Deputy Roosevelt and the Case of the Stolen Scow
By Erin LindseyNovember 13, 2020
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Theodore Roosevelt is remembered for many things—so many, indeed, that periods of his life that would feature as headlines in the biographies of lesser mortals are relegated to mere footnotes in his legacy. That’s my excuse, anyway, and I’m sticking to it; it certainly came as a surprise to me to learn that among his many (many) other titles, Theodore Roosevelt was once Deputy Sheriff of Billings County, Dakota Territory.
I knew him as a rugged outdoorsman, of course, and I was vaguely aware of his career as a rancher. But a genuine Wild West lawman? When I stumbled across that golden nugget while researching the Rose Gallagher mysteries, I knew I had to dig deeper—and Reader, I was not disappointed. He served under a sheriff called “Hell Roaring” Bill Jones. He was friends with the legendary Seth Bullock, one-time Sheriff of Deadwood. But my favorite tale involves a boat chase.
Yes, a boat chase.
But I’m getting ahead of myself. First, a bit of context.
Roosevelt’s Elkhorn Ranch sat on the banks of the Little Missouri River, in present-day North Dakota. In early spring, the Little Missouri could be treacherous, clogged as it was with ice floes, so TR kept a small boat tied to the shore. On the morning of March 24, 1886, he awoke to discover that it had been stolen.
Another man might have let it go, but not Roosevelt. “To submit tamely and meekly to theft or to any other injury,” he wrote, “is to invite almost certain repetition of the offense.” The thieves had to be dealt with, and that meant building a new boat and following them downriver.
Roosevelt figured he knew who was behind the theft: a trio of “hard characters” who lived nearby and had recently been accused of cattle rustling and horse stealing. Their leader, one “Redhead” Finnegan, had endeared himself to the townsfolk of Medora the previous summer by peppering much of the town with rifle fire from his buffalo gun. Since then, he and his confederates had been threatened with lynching, which was probably why they were in such a hurry to leave the area. Roosevelt didn’t expect them to come quietly. But he also reckoned they wouldn’t expect to be chased, which gave Roosevelt and his cowboys, Bill Sewall and Will Dow, time to build a flat-bottomed scow before setting forth on March 30.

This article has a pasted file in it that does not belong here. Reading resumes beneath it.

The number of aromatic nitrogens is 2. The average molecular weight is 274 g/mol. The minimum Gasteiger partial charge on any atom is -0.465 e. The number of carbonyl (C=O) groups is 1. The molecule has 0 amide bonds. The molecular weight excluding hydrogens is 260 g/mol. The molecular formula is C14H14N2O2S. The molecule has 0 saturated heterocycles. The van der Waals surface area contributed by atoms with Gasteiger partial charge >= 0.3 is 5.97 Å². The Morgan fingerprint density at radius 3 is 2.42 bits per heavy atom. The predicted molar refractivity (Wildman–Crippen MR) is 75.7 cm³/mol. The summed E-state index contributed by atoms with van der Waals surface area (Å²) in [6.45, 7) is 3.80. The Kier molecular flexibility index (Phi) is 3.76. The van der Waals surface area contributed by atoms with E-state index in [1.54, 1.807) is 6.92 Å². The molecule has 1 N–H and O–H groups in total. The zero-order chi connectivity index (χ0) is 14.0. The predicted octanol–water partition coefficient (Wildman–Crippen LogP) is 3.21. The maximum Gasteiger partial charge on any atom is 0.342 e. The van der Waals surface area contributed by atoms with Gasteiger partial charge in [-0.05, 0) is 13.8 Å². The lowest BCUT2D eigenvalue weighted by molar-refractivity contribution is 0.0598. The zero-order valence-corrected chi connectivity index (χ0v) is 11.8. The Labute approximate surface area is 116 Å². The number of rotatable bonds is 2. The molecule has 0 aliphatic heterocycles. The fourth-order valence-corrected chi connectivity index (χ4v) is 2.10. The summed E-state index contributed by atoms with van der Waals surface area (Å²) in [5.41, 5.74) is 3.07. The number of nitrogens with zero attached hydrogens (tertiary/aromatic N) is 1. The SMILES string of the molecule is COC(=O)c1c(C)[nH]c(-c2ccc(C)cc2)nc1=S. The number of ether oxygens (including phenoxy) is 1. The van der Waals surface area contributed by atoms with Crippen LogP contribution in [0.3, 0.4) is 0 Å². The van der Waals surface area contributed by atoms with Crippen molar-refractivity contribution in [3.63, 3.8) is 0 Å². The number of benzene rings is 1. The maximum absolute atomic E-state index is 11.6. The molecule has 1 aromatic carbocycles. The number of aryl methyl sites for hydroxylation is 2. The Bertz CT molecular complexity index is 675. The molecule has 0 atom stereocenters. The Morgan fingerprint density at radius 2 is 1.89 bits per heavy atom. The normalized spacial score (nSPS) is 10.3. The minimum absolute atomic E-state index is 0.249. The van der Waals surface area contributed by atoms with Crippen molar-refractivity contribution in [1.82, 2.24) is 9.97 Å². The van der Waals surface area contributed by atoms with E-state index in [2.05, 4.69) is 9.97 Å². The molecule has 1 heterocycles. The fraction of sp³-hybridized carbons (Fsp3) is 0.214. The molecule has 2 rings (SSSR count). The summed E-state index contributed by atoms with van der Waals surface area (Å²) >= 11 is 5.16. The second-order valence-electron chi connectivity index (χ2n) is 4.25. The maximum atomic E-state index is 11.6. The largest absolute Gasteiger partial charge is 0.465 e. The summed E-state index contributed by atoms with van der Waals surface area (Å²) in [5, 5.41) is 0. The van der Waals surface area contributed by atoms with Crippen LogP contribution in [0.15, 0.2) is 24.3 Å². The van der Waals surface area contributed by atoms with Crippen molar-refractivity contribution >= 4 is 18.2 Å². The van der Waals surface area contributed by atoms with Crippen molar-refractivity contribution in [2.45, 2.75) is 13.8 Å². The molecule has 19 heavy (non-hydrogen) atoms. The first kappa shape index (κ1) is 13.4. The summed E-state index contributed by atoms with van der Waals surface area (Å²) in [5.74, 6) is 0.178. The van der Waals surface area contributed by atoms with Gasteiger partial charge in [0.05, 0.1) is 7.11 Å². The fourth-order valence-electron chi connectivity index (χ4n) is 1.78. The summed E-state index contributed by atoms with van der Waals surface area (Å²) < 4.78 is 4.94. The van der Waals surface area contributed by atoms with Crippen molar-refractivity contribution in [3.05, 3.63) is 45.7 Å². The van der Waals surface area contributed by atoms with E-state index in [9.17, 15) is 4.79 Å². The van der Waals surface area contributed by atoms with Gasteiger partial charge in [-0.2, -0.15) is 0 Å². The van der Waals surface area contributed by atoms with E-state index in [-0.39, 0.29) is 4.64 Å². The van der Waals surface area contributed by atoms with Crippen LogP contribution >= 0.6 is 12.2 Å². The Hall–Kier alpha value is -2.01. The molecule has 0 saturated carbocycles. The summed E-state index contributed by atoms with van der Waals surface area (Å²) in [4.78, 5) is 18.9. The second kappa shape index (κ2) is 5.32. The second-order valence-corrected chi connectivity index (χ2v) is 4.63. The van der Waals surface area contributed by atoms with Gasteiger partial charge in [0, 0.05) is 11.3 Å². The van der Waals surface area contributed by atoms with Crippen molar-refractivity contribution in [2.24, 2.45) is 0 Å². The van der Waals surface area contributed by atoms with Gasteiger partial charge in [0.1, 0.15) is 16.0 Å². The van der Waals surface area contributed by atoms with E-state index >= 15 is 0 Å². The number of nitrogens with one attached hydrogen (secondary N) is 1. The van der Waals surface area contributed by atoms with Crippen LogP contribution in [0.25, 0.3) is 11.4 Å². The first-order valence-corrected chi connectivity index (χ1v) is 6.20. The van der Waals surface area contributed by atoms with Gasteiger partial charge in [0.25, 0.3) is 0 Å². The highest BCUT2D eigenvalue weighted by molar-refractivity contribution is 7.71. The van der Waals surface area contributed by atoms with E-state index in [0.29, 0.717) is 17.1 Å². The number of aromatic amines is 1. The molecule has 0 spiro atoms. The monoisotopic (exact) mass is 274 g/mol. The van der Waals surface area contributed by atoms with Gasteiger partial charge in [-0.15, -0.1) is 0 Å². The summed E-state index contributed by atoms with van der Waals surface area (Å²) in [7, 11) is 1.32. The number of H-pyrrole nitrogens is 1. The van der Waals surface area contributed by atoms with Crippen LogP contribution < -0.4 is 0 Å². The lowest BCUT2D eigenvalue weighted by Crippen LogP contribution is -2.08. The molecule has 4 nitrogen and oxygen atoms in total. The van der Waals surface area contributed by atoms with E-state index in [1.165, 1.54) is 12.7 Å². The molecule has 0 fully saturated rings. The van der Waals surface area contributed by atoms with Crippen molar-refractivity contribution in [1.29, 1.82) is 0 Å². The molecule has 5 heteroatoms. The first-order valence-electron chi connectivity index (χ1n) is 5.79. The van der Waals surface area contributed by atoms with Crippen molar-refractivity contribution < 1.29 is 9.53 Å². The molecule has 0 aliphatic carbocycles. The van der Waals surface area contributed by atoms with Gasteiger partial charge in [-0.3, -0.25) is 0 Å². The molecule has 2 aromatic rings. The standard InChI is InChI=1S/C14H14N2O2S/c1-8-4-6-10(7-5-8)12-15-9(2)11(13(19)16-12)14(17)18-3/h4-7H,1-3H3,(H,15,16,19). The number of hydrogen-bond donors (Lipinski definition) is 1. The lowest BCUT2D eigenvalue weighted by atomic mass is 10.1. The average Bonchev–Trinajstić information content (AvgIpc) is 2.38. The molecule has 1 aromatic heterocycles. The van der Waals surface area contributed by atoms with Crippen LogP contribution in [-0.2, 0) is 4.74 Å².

The chase wasn’t the stuff of jaunty banjo music. Freezing weather dogged them from the start, clogging the river with ice; progress was slow and grinding and bitterly cold. By the third day, the river was so choked with ice that they couldn’t even shove off until late in the day.
All this, I remind you, for a boat worth no more than thirty dollars.
Eventually, they rounded a bend and found Roosevelt’s boat moored on the bank; from the bushes a little way back, the smoke of a campfire curled into the air.
I’ll let Roosevelt himself take it from here.
“Our overcoats were off in a second, and after exchanging a few muttered words, the boat was hastily and silently shoved toward the bank. As soon as it touched the shore ice I leaped and ran up behind a clump of bushes, so as to cover the landing of the others, who had to make the boat fast. For a moment we felt the thrill of keen excitement and our veins tingled as we crept cautiously toward the fire, for it seemed likely that there would be a brush.”
Luckily, two of the outlaws were off hunting, and the third surrendered immediately. He was tied up and told to keep quiet, and TR and his posse settled down to wait for the others.
“We heard them a long way off and made ready, watching them for some minutes as they walked towards us, their rifles on their shoulders and the sunlight glittering on their steel barrels. When they were within twenty yards or so we straightened up from behind the bank, covering them with our cocked rifles, while I shouted to them to hold up their hands… Finnegan hesitated for a second, his eyes fairly wolfish; then, as I walked up within a few paces, covering the center of his chest so as to avoid overshooting, and repeating the command, he saw that he had no shot, and, with an oath, let his rifle drop.”